We had only just done a cave rescue training, but we already had another one coming up! This time we would be in the East. Initially, we were supposed to go underground, but because of the worsening Covid situation the organisation had decided against. We would just be training at the NEWSAR base. As it was quite far away I had decided to make it a whole day; first I would sleep in the hills, then I would explore the Clwydian range, after that I would go to the training, and I would then end the day by visiting my friends Guy and Kate who live in the East these days. And if I felt like it, I could add another night in the hills to that.
The night in the hills was beautiful but damp; the Clwydian range was slightly underwhelming, and then I found the training ground. I got out of my car and then things turned unexpected. One of the other cars held Ed, who had been a Thursdaynighter and an SOS PhD student until a few years ago, but after finishing his PhD had moved far south as he found a job there. What was he doing here? It turned out he had just moved back to North Wales, and had rejoined the team. So that explained him being there. The other strange thing was that he greeted me enthusiastically. When the Thursdaynighters called their boycott, he joined it, and stopped answering my emails. When I confronted him about that he said he did not remember behaving in such way. Needless to say that I do! And I have heard better justifications of people's actions, but well, we were here for training, and the briefing started.
The idea was that we would split into two groups; one group would practice dealing with a person who had been travelling up or down a rope, but had become incapacitated; as a situation like that comes with the risk of suspension trauma, we would have to be able to get them off that rope really quickly. For this exercise, we had a dummy, as we didn't want to risk suspension trauma in a real person. The other group would practice getting someone (another dummy) into a stretcher and then suspended vertically. We had a new stretcher and we needed to know what it did!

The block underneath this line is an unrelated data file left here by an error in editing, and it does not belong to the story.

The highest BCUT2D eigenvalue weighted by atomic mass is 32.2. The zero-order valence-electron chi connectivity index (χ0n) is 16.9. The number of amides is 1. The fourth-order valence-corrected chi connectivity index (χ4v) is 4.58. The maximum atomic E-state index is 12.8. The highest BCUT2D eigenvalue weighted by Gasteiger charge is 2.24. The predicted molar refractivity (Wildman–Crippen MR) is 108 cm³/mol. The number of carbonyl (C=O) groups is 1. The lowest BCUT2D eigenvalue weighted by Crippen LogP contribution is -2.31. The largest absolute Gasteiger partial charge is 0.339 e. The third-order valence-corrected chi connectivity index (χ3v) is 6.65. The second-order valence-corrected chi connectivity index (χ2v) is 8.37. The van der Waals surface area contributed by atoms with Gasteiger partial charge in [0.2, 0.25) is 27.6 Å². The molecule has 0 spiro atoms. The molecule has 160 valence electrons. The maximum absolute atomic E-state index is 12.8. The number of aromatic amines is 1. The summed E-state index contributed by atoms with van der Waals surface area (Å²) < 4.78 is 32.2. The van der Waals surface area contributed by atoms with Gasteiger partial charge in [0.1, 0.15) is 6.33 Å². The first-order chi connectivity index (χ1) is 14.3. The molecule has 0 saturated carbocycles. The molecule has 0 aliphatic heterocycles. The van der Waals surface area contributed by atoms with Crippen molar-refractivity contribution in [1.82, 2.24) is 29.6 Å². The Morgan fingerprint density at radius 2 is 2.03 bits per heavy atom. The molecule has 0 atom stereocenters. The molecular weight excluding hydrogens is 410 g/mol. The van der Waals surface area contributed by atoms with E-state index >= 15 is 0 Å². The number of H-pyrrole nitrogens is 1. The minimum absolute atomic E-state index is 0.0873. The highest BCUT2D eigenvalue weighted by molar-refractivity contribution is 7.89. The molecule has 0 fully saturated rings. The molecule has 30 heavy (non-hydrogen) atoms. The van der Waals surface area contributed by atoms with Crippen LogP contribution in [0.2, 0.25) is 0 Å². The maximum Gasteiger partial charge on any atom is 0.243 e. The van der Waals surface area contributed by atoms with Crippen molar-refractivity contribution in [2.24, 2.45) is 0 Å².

I was in the first group, so we picked up a lot of rigging kit then headed for a little cliff. There we first rigged our incapacitated person. Then we had to rig for ourselves! And then we practised abseiling down to the dummy, making the dummy safe, putting them into what was referred to as a nappy harness (I don't think that is the official term), and then being lowered to the ground together with them. Things we found out were, for instance, how exactly you should rig the two IDs that the two ropes go to (one to the dummy and one to the barrow boy).
When several of us had given it a go it was time to join the others and have some lunch. And we even had someone bringing us cups of tea! That's the advantage of training at someone's headquarters.
After lunch we swapped around. Ed said he had never actually been in the stretcher, so instead of a dummy, he became our casualty. He decided he had a leg injury, so we practised putting him into the spinal board, the casualty bag, and then the stretcher, while being very careful with his leg. He was fully wrapped up! And then we pulled him vertical. And it was good we suspended him from a big tree, as it started to rain quite heavily, but we were protected. And when we were done, we did another round of debriefing, but it started to rain again, so we kept it brief.
A few days later we would have the AGM. It looks like the team is operating at full speed now! I do keep hoping, though, that we are never needed…
After the training I went to see my friends. It was absolutely lovely to see them! But when I left I decided I didn't need another night in the hills. I just went home. And I slept well in my own bed!
|Looking up at the people working the rig|
|The meeting me have been lowered to the ground; I then got away…|
|Putting Ed in a stretcher|
|Ed gets a good talking to from Dewi|